Homily preached by the Rev. James La Macchia
Trinity Parish of Newton Centre
May 7, 2017
The Fourth Sunday of Easter – Year A
1 Peter 2:19-25
Thieves and bandits; gates; gatekeepers; and shepherds—who can blame those Galilean fishermen and Jesus’ early disciples for their failure to understand his “figure of speech” in this morning’s Gospel according to Saint John? If it was difficult to grasp in Jesus’ world, where sheepherding in rural Galilee and the hill country around Jerusalem is still a common sight, how much more confusing must it be for ninety per-cent of the world’s population who, like us, dwell in cities? And while I don’t profess to have any first-hand experience in the matter, I have learned several things about sheep and sheepherding that are important for grasping Jesus’ message in this morning’s Gospel—then and now.
It’s no accident that sheep are so often compared with folks on the spiritual journey because sheep really do have a propensity to wander off on their own. Contrary to the stereotype, sheep don’t naturally move as a docile herd. Left to their own instincts, they really do go astray. They do, however, both know and respond to their shepherd’s voice, which his principal means of keeping the flock together and finding his lost sheep when they do wander away. And, strictly speaking, sheep don’t “follow” their shepherd, who, once out of the gate, ordinarily leads his flock from behind. It’s his voice, and not his person, that keeps the flock together and guides it—along with his staff—in “right paths.” You can still see this to this very day in the Holy Land. And in a rural economy of poverty and barter such as Jesus’, sheep were both extremely valuable and very susceptible to animal predators and human theft.
Shepherds themselves suffered from a poor reputation among their settled agrarian neighbors in Jesus’ world. They spent long periods away from home and family searching for good pasture, and they got into every sort of trouble imaginable on these excursions, including what we would politely characterize as “sexual misconduct” today. Settled village folk were never happy to hear that shepherds were coming into town because it usually meant all manner of trouble and mischief. This is one reason for the ironic and startling news in Saint Luke’s Gospel that shepherds, of all people, were the first to hear the angelic message concerning the birth of the Messiah. In Jesus’ world “good” and “shepherd” was, too often, an oxymoron!
So, with all of this in mind, Jesus’ claim to be an honorable and noble shepherd in this morning’s Gospel would have struck his disciples as odd and, quite possibly, as amusing, which my well account for their failure to “understand what he was saying to them.” Because, let’s face it, the comparison itself in today’s Gospel is very clear; what is not so clear is that this rabbi from Nazareth would make such a comparison at all. In Jesus’ world, there was a very fine line between thieves, bandits, and shepherds. It would have required real integrity, vigilance, and concern for the equal value of every one of his sheep—character traits not ordinarily associated with shepherds—for a “good shepherd” to rise to that task. And if a truly “good shepherd” is to succeed in protecting his sheep from thieves and predators, the sheep themselves must cooperate by attending exclusively to the shepherd’s voice—and only his voice—as their only sure protection. It’s their one defense against mortal danger from “the thief [who] comes only to steal and kill and destroy.” And it’s also their only guarantee of finding verdant pasture where “they may have life, and have it abundantly.” So Jesus, who is indeed the “Good Shepherd” of his sheep, claims metaphorically to be both the protecting gate and the noble shepherd of his flock in his explanation. “All who came before me”—and today we might add “after me”—“are thieves and bandits, but the sheep did not listen to them.”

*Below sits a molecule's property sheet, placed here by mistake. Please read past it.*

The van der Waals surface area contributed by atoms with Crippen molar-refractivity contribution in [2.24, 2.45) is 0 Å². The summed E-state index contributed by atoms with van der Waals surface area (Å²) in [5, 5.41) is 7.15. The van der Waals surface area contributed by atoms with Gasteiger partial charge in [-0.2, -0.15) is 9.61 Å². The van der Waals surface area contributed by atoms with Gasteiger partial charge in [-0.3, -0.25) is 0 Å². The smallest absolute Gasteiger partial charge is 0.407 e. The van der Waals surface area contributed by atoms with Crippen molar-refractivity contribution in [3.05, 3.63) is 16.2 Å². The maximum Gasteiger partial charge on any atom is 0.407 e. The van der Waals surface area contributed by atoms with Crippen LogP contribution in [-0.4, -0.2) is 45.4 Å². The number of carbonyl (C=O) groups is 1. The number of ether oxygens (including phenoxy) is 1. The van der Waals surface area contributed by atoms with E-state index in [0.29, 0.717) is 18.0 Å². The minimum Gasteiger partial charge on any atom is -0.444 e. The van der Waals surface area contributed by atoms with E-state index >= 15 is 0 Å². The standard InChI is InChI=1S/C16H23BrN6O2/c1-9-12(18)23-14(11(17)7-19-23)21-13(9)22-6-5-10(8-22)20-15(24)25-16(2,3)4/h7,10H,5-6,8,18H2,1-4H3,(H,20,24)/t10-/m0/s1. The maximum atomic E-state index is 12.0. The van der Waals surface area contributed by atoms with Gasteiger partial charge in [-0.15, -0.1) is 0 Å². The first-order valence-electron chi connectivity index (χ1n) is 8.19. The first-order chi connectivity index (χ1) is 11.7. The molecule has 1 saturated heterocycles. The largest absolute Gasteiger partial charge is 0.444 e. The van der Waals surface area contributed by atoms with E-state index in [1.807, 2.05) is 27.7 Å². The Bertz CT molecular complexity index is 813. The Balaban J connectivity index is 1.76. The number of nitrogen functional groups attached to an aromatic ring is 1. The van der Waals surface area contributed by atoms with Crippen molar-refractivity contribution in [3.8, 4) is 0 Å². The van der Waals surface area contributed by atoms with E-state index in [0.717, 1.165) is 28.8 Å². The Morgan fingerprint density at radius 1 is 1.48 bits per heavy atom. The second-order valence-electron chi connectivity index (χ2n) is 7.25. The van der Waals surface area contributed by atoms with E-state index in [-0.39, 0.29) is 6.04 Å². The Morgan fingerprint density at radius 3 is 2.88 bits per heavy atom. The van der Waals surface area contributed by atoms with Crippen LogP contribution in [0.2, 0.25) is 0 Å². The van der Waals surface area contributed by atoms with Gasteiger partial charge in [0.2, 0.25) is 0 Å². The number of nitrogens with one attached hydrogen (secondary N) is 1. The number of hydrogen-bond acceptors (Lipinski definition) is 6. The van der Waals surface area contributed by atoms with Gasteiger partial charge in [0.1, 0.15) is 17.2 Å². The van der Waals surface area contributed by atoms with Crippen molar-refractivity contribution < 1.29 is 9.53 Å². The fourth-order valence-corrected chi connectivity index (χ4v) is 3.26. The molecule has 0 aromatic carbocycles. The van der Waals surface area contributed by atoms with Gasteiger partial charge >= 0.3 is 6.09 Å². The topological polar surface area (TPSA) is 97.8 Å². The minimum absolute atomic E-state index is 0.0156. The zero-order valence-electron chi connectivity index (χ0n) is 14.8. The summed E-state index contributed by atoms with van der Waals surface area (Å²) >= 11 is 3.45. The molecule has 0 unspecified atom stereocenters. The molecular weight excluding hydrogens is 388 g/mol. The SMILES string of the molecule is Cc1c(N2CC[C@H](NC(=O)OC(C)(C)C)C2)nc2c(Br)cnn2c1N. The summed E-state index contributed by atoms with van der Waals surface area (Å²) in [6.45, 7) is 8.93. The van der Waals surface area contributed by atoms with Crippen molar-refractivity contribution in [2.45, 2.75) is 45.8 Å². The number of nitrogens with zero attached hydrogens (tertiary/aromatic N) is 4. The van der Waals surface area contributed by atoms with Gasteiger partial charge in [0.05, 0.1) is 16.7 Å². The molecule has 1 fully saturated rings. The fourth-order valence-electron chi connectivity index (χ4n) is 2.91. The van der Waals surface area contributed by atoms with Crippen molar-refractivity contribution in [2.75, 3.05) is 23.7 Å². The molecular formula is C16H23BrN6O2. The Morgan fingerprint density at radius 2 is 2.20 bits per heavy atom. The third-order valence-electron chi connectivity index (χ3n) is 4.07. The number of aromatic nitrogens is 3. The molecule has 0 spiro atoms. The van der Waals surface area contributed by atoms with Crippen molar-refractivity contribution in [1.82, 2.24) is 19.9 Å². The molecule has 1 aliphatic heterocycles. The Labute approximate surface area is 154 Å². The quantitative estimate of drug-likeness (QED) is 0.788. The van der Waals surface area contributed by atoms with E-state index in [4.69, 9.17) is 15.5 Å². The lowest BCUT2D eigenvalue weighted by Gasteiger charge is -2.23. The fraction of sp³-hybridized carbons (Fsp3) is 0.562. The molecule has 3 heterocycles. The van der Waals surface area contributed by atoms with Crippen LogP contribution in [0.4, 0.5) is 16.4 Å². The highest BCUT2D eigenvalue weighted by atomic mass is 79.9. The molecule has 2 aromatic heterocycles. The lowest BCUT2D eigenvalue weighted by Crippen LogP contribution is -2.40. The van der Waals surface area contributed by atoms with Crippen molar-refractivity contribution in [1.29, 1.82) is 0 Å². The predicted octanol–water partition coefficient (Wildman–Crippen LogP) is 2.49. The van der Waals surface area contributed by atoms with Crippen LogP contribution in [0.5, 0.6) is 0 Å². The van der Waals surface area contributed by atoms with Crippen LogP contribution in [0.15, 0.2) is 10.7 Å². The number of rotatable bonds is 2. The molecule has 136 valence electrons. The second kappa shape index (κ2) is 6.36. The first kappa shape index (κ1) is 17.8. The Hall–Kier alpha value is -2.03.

Well, I don’t mean to be impertinent, but I must beg to disagree here with Jesus. We who know the end of the story also know—unlike Jesus and the disciples in this early exchange from Saint John’s Gospel—that there are plenty of both high and low estate who most decidedly did not then, and do not now, hear Jesus’ clear voice summoning them to “abundant life” and the “kingdom of God.” In our “culture of death,” and with the “globalization of indifference,” those who “follow a stranger” are the norm rather than the exception. The siren song of our consumer culture is almost irresistible in a world where money is god and the market is king. And those of us with children, and those who work with young people, know only too well that the voice of “the stranger” in so many alluring guises is a constant temptation to young and old alike.